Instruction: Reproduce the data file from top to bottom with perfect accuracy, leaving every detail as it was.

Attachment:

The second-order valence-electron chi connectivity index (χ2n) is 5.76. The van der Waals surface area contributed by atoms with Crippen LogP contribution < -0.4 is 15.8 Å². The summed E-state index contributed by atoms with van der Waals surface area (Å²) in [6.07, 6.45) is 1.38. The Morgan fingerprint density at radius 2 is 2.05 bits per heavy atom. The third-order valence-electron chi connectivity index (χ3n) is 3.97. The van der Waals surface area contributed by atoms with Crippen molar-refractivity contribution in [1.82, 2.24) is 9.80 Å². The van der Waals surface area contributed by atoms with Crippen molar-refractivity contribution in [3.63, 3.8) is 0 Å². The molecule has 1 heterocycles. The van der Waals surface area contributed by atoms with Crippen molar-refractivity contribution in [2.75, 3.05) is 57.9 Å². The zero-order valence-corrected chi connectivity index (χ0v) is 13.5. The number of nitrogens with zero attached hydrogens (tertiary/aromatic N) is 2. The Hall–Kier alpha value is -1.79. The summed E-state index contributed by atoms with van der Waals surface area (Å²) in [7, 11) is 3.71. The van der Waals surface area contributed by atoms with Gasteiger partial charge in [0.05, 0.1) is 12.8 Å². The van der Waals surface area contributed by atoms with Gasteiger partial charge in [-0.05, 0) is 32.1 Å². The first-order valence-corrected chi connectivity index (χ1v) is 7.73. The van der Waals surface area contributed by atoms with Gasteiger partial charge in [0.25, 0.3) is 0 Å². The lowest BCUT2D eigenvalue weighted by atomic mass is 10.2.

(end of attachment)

The second-order valence-electron chi connectivity index (χ2n) is 5.76. The van der Waals surface area contributed by atoms with Crippen LogP contribution < -0.4 is 15.8 Å². The summed E-state index contributed by atoms with van der Waals surface area (Å²) in [6.07, 6.45) is 1.38. The Morgan fingerprint density at radius 2 is 2.05 bits per heavy atom. The third-order valence-electron chi connectivity index (χ3n) is 3.97. The van der Waals surface area contributed by atoms with Crippen molar-refractivity contribution in [1.82, 2.24) is 9.80 Å². The van der Waals surface area contributed by atoms with Crippen molar-refractivity contribution in [3.63, 3.8) is 0 Å². The molecule has 1 heterocycles. The van der Waals surface area contributed by atoms with Crippen molar-refractivity contribution in [2.75, 3.05) is 57.9 Å². The zero-order valence-corrected chi connectivity index (χ0v) is 13.5. The number of nitrogens with zero attached hydrogens (tertiary/aromatic N) is 2. The Hall–Kier alpha value is -1.79. The summed E-state index contributed by atoms with van der Waals surface area (Å²) in [7, 11) is 3.71. The van der Waals surface area contributed by atoms with Gasteiger partial charge in [0.05, 0.1) is 12.8 Å². The van der Waals surface area contributed by atoms with Gasteiger partial charge in [-0.05, 0) is 32.1 Å². The first-order valence-corrected chi connectivity index (χ1v) is 7.73. The van der Waals surface area contributed by atoms with Gasteiger partial charge in [0.25, 0.3) is 0 Å². The lowest BCUT2D eigenvalue weighted by atomic mass is 10.2.